Australia is on track to increase its total share of renewable electricity generation to 30 per cent by the end of 2020, the Clean Energy Regulator has confirmed in a new report published on Thursday.
The Renewable Energy Target 2019 Administrative Report details a year of records for large and small-scale solar and wind in Australia, with total capacity delivered under the Renewable Energy Target increasing by 24 per cent – from 5.1GW in 2018 to 6.3GW in 2019.
The CER says that this momentum has been maintained in 2020, despite Covid-19 and despite the large-scale component of the renewable energy target effectively coming to an end, having already been met. The big driver for added capacity has been the corporate market and its push for renewable energy power purchase agreements.
As RenewEconomy reported earlier this week, 2020 has already delivered a new milestone for Australia – a 25 per cent share of renewable energy on its main grid in the last 12 months – despite all the carefully constructed political and regulatory road-blocks, a powerful and entrenched fossil fuel lobby, and a global pandemic.
The CER report says around 3.4GW of new utility-scale solar and wind energy capacity is expected to be delivered in 2020, generating a minimum 34,000 gigawatt-hours that well exceeds the 33,000GWh mandated by the large-scale RET.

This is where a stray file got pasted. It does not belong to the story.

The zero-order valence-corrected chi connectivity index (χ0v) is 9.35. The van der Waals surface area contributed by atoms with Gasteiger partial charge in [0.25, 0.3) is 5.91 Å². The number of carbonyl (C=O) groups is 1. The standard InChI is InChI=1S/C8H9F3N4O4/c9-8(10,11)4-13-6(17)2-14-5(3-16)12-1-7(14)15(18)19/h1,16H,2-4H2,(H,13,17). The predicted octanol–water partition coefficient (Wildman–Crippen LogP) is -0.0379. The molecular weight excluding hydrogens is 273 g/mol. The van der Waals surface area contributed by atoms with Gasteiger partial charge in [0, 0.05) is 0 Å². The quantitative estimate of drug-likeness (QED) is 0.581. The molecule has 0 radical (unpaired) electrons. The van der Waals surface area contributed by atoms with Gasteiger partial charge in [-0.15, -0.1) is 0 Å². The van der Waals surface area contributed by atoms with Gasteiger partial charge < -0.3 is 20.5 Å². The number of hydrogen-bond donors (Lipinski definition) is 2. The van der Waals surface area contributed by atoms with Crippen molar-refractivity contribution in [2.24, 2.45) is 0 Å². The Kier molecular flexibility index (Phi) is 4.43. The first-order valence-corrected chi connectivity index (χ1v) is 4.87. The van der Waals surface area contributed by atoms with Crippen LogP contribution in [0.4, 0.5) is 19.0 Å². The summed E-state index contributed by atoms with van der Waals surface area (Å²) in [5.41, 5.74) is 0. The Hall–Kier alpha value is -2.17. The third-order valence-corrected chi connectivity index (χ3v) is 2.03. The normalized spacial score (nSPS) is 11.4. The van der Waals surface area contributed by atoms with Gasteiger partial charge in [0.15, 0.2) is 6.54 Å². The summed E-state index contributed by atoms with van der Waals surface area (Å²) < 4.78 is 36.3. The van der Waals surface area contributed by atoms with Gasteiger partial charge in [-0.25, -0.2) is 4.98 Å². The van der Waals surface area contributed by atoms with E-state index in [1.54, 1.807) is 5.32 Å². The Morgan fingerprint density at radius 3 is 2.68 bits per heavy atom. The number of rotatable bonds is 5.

With the RET met and with federal government support for large-scale renewable energy dried up, the CER says new renewables investment is being driven primarily by the state policies, the private market, and by corporations signing up to solar and wind power purchase agreements.
“Over 500 megawatts of new utility-scale renewable capacity in 2019 was underpinned by large corporations seeking to hedge electricity costs and reduce carbon emissions,” the report says.
And this corporate offtake market is continuing to thrive in 2020, boosted by a growing subsector of large resource corporations looking to power off-grid mines with renewables either through power purchase agreements or their own installations.
The CER says reported PPAs underpin more than 77% of the total large-scale renewable project pipeline.
“The pipeline of projects tracked by the Clean Energy Regulator at the end of 2019 includes 1.2GW of projects with a signed power purchase agreement,” the report says.
“Beyond this there is 37GW of projects with development approval across Australia, which provides the potential for solid future investment if the transmission network is upgraded to support this additional capacity.”
Meanwhile, state renewable energy targets are also seen to be supporting investment in new renewable energy projects, including through a second reverse auction in the ACT in 2019, and in Victoria, projects from the 2018 Renewable Energy Auction Scheme getting underway.
According to the CER’s data, roughly 700MW of the total 886MW contracted by the Victorian government in 2018 is expected to be delivered in 2020.